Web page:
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The Building of the Queensgate Centre



The Queensgate Centre was designed by Keith Maplestone the Development Corporation Architect and the main contractor was John Laing Construction Ltd. Initially there were two problems. For the project to proceed five major space users were needed and the contractor had to overcome the technical difficulties of constructing a basement with approximately 1 km of walling in an area of many old buildings. Eventually all the major space users were signed up: John Lewis Partnership, British Home Stores, C and A, Littlewoods and Boots, so the project could proceed. A special method was devised to provide the basement; it was called a diaphragm wall and consisted of piling 950mm diameter bores into the ground in panels approximately 10m long and going down 13m. On the completion the soil within the wall was removed and a concrete floor, service cores and a ramp was constructed. In the spring of 1978 the project started. The site which had been partly open car parks, old factory and shop buildings was now clear and flat. The site offices were constructed against the newly moved Bourges Boulevard roundabout. Dark green hoardings with a yellow band at the top were erected around the site. The excavators and cart-away lorries arrived and began to dig the site to level, and cart away thousands of M3 of spoil from excavations which were deposited on the south side of the Longthorpe Parkway adjacent to the rowing lake. This area is now wooded and is approximately 7m higher than its natural level. Queensgate consists of four buildings. John Lewis is a reinforced concrete building constructed separately from the rest of the centre. The Malls, central area and east end (Boots) structure is all founded on bored piles and pile caps. The car parks are reinforced concrete structures. The bus station is made of structural steel and glass. The Westgate elevation (John Lewis) is clad in Williamson Cliff hand made yellow bricks including many of special shape. Long Causeway Elevation is made of white Portland limestone cladding i.e. stone sheets fixed to the structure using metal ties. The basement was excavated and a temporary scaffold bridge was provided to allow pedestrians to pass from the Westgate Arcade to Cumbergate. Reinforced concrete columns rose and stair and lift towers appeared. The concrete upper floor slabs were poured onto moulds called waffles. Brickwork began to be built and gradually Queensgate took shape and became watertight, it was time for the fitting out to take place. The malls received a marble floor, ceilings went in and glass balustrades were erected around the balconies and escalators and lifts were installed. Queensgate was opened in 1982.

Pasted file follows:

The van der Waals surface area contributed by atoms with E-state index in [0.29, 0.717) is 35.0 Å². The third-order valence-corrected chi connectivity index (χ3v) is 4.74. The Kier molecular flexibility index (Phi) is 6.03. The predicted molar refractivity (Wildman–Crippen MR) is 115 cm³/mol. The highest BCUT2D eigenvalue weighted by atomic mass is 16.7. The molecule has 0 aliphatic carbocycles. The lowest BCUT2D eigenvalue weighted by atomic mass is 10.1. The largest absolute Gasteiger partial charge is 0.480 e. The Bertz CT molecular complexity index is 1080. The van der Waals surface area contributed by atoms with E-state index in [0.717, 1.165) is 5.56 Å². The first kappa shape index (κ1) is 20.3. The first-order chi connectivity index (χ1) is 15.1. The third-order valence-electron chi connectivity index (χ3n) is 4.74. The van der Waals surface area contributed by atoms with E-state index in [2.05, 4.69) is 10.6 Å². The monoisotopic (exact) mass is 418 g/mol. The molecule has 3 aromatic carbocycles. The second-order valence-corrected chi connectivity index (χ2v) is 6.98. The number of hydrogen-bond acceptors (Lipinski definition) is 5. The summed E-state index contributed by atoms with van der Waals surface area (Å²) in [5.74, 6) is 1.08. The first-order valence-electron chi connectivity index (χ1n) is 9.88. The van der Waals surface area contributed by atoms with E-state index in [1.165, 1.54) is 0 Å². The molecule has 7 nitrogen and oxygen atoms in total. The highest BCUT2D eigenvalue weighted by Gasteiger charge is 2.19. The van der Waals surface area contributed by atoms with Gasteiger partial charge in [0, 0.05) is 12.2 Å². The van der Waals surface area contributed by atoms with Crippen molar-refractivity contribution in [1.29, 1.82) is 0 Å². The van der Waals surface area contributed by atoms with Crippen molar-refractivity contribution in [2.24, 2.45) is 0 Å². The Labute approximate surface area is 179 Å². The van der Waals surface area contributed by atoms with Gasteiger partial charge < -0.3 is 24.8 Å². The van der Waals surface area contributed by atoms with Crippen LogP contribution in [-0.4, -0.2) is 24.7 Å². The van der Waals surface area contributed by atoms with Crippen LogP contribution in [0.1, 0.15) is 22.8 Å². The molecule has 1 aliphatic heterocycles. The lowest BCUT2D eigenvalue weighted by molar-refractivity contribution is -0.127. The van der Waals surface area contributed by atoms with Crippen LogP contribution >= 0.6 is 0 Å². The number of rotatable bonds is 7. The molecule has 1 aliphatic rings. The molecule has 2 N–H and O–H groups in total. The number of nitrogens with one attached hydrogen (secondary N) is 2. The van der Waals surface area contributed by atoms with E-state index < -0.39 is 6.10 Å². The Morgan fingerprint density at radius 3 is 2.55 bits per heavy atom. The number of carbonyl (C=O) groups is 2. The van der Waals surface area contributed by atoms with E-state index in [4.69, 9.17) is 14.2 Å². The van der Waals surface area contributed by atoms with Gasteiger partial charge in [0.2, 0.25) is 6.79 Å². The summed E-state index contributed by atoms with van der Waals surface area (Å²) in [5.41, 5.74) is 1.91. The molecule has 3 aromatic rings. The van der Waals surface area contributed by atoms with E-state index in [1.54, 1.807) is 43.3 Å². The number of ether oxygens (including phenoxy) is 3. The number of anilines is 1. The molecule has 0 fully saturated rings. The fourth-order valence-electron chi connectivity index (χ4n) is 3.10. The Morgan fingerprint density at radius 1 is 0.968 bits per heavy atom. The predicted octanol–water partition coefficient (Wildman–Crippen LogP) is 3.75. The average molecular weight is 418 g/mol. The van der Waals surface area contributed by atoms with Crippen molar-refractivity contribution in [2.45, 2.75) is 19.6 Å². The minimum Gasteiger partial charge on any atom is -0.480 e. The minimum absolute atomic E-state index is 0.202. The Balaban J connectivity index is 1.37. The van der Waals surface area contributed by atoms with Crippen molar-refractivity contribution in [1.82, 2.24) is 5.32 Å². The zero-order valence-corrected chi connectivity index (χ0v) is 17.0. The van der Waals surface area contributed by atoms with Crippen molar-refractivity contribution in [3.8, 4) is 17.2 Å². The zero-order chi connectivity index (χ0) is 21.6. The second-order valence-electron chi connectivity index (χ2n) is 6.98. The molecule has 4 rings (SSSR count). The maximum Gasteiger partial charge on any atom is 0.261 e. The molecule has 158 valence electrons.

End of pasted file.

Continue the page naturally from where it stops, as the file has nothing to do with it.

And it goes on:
Britain Leaves Europe!

8000 BC


Britain's split from Europe began more than 200,000 years ago during an ice age. At this time Britain was a peninsula of northwest Europe. Melting water from vast ice sheets filled a giant lake in the southern half of the North Sea. It was held back by a chalk ridge stretching from the southeast of England to the northwest of France.
A Lot of Water
Eventually this glacial lake filled up with so much water that the dam burst at the Strait of Dover, unleashing vast torrents of water in an enormous flood. The flood was so violent it ripped through the chalk ridge and gouged a deep valley from the Dover Straits to past the Isle of Wight. That valley became a new waterway, the Channel. It drained the rivers of northwest Europe into the Atlantic and severed Britain from the mainland.
Britain Becomes an Island
The final division from Europe was settled about 10,000 years ago, at the end of the last ice age, when rising temperatures again melted ice sheets, sea levels rose and the plains (Doggerland) connecting Britain to Europe were flooded in what became the North Sea, while the Channel River became the Channel. Britain became an island separate from mainland Europe.

Creation of the Feoffees in the City



Peterborough was, for many years, controlled by the abbey. However, the creation of municipal control started in 1572 when three local men, Robert Mallory, Thomas Robinson and Jeremy Green bought some of the church lands and offered them to the city. Income from the lands was used to help the poor and keep the roads, church and other buildings in good repair with the advice of the church wardens. 14 Feoffees were chosen to oversee these activities, working as councillors do in the 21st century.
The Men
The feoffees consisted of between 4 and 14 respectable, wealthy men. They worked together to keep the city in good order and to help those in dire straits. The account and minute books of the feoffees detail monies given to the poor. Money was provided for food or clothing and sheets to wrap up bodies if they died. Well-known feoffees included Humphrey Orme, Thomas Deacon and William Hake.
Feoffees Buildings
Evidence of the work of the Feoffees can be seen in the first almshouses, founded in 1722 in Cumbergate. They were also the driving force for the Guildhall or Buttercross in the marketplace, which was where they held their meetings. They originally met in the Moot Hall or Guildhall, which was on the corner of Cumbergate.